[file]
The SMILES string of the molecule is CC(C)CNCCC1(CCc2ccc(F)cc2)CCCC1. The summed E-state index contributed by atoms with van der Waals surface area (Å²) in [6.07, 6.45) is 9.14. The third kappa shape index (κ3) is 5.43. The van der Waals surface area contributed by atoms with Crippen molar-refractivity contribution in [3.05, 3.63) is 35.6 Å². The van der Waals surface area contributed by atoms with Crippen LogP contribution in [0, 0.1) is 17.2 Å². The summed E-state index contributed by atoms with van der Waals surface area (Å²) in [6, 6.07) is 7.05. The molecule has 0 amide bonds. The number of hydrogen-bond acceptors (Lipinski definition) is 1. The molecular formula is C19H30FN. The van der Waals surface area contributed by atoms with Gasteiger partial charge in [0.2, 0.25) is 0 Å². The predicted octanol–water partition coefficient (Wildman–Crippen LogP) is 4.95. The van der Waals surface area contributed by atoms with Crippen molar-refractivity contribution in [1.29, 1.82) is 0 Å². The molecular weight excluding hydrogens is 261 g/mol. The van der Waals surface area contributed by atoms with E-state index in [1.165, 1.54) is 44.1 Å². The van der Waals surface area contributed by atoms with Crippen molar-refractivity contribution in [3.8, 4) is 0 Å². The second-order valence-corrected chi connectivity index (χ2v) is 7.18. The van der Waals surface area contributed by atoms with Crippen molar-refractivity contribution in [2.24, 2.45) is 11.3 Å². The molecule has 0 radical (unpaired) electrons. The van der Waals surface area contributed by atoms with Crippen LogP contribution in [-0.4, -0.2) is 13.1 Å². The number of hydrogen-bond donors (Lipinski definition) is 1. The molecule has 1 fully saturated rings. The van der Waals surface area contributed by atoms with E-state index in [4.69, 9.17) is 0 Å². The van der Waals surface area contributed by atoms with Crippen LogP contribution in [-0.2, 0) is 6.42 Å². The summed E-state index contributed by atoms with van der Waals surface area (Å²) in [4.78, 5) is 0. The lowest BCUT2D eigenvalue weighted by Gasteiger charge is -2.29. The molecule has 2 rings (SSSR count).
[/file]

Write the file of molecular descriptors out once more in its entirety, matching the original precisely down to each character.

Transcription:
The SMILES string of the molecule is CC(C)CNCCC1(CCc2ccc(F)cc2)CCCC1. The summed E-state index contributed by atoms with van der Waals surface area (Å²) in [6.07, 6.45) is 9.14. The third kappa shape index (κ3) is 5.43. The van der Waals surface area contributed by atoms with Crippen molar-refractivity contribution in [3.05, 3.63) is 35.6 Å². The van der Waals surface area contributed by atoms with Crippen LogP contribution in [0, 0.1) is 17.2 Å². The summed E-state index contributed by atoms with van der Waals surface area (Å²) in [6, 6.07) is 7.05. The molecule has 0 amide bonds. The number of hydrogen-bond acceptors (Lipinski definition) is 1. The molecular formula is C19H30FN. The van der Waals surface area contributed by atoms with Gasteiger partial charge in [0.2, 0.25) is 0 Å². The predicted octanol–water partition coefficient (Wildman–Crippen LogP) is 4.95. The van der Waals surface area contributed by atoms with Crippen molar-refractivity contribution in [1.29, 1.82) is 0 Å². The molecular weight excluding hydrogens is 261 g/mol. The van der Waals surface area contributed by atoms with E-state index in [1.165, 1.54) is 44.1 Å². The van der Waals surface area contributed by atoms with Crippen molar-refractivity contribution in [3.8, 4) is 0 Å². The second-order valence-corrected chi connectivity index (χ2v) is 7.18. The van der Waals surface area contributed by atoms with Crippen molar-refractivity contribution in [2.24, 2.45) is 11.3 Å². The molecule has 0 radical (unpaired) electrons. The van der Waals surface area contributed by atoms with Crippen LogP contribution in [-0.4, -0.2) is 13.1 Å². The number of hydrogen-bond donors (Lipinski definition) is 1. The molecule has 1 fully saturated rings. The van der Waals surface area contributed by atoms with E-state index in [4.69, 9.17) is 0 Å². The van der Waals surface area contributed by atoms with Crippen LogP contribution in [-0.2, 0) is 6.42 Å². The summed E-state index contributed by atoms with van der Waals surface area (Å²) in [4.78, 5) is 0. The lowest BCUT2D eigenvalue weighted by Gasteiger charge is -2.29. The molecule has 2 rings (SSSR count).